The musicians backing Gretchen are very good, unfortunately, Gretchen herself is… NOT. Oh, she’s passable, but clearly she has no real feel for the sentiment of the song — it’s “fake singing”. The track is saved by the rollicking musicianship, but Gretchen herself is simply “PERFORMING”. She’s not bad at it, but in a song that is trying to convey a deep emotional feeling, she totally fails at that.

    Vote: WILSON PHILLIPS (by another landslide).

    ~ D-FensDogG
    [Link:) Stephen T. McCarthy Reviews…

    Liked by 1 person

    • Hey Stephen,
      Your the first vote in the battle and I have a feeling that you’ve voted for the winner. I’m pretty sure Wilson Phillips is going to take this one.
      You said that Doctor My Eyes is your second favorite Jackson Browne song. What’s your favorite??

      Have a good week!

      Like

  2. Hi, Michele!

    As I make my return to active blogging I realize the extent to which music has the power to heal. An example is the use of a band to provide uplifting music that transforms a funeral into a celebration of life. In the case of “Doctor My Eyes,” a catchy melody, winning up-tempo beat and fine musicianship combine to make a sad song more palatable, even dance-worthy.

    I just came from Cathy K’s battle where she too is featuring the Wilson girls. In your battle they delighted me with their rendition of the featured song. The version by yet another Wilson girl, Gretchen, is also excellent and sounds more like the original, but Wilson Phillips put out a wonderful cover, reminiscent of Brian Wilson’s “Pet Projects” and The Honeys, and I would enjoy listening to it over and over again. It’s that good. Please give my vote to Wilson Phillips.

    Thank you, dear friend Michele!

    Liked by 1 person

    • Hey Shady,
      Glad you’re coming back to active blogging! And you’re so right: music is a powerful healing tool for sure.
      Thanks for your vote. Gotcha down for Wilson Phillips.

      Like

  3. I used to be a big Jackson Browne fan before he started going to the political extreme and was filled up with causes. I’d prefer to hear his older more introspective stuff. But Browne has gone the way of so many artists. Personally, I come for the music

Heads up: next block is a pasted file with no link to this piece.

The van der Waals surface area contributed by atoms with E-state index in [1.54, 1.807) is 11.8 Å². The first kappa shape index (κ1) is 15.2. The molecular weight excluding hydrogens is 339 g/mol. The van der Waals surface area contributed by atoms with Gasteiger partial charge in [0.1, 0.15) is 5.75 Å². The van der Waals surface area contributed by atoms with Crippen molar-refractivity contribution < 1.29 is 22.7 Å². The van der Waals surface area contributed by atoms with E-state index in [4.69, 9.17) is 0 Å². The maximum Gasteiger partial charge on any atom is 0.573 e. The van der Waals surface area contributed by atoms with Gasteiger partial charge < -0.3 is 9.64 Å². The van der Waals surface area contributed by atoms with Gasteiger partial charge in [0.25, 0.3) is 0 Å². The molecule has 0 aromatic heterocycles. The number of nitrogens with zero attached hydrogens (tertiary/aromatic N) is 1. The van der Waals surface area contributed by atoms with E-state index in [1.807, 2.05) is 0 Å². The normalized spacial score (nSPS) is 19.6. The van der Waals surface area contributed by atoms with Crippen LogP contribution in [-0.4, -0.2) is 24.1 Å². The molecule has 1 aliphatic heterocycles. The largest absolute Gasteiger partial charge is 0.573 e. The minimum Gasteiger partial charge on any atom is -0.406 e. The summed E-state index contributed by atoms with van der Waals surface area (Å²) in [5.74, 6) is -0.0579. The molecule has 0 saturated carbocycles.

Both versions you’ve presented are very well done true to the original covers. Between the two, I’m going to have to place my vote with Wilson Phillips. I like the vocal harmonies.

    Arlee Bird
    Tossing It Out

    Liked by 1 person

    • Hi Lee.
      Those gals sure do have some fine harmonies! Another vote for Wilson Phillips. I think they’re going to take this battle.
      Thanks for coming by.

      Like

  4. I like Jackson Browne and love this song. I loved learning about his process (I watched History of the Eagles, too, and thought it was great). I vote for Wilson Phillips. I like their sound better. Gretchen sounds as if she’s on remote control.

    Love,
    Janie

    Liked by 1 person

    • Remote control, huh? 🙂
      Another vote for Wilson Phillips. They certainly do an awesome job with this cover.
      Thanks for coming by.

      Like

  5. I always did like Jackson Browne, and I really enjoyed watching the History of the Eagles on Netflix. Every few weeks, I would try to watch a documentary on various musicians. I find their stories fascinating.

    Excellent battle. I really like Redneck Woman, but havent really followed Gretchen Wilson too much.

    Wilson Phillips, on the other hand… I have a few of their albums. Have always loved their harmonies. These girls know how to do music right!

    Please give my vote to Wilson Phillips.

    ~Mary

    Liked by 1 person

    • Hi Mary.
      I like that plan: watching a documentary on musicians every week! I might give that a whirl.
      I agree with what you said about the Wilson Phillips girls!
      Thanks for stopping by.

      Like

  6. Michele,

    I’m with you, I LOVE this song! I appreciated reading the factoids on the lyrics and never thought of them as being a downer. I reckon I just let the melody move me more than the words. 🙂 I can not believe you also featured the Wilson sisters in this battle! How is that we used the same girls? lol That’s just incredible. I enjoyed both covers but I definitely preferred Wilson Philips over Gretchen Wilson. I wonder if Gretchen is related to the Wilson sisters, do you know? Cool battle!

    Liked by 1 person

    • Hey Cathy,
      I’m like you: I am more in tune with the music over the lyrics…of any song, really.
      And Gretchen IS related to the Wilson sisters, but not Wilson Phillips: Gretchen is related to Ann and Nancy Wilson from Heart. Powerful DNA there!
      Thanks for stopping by.

      Like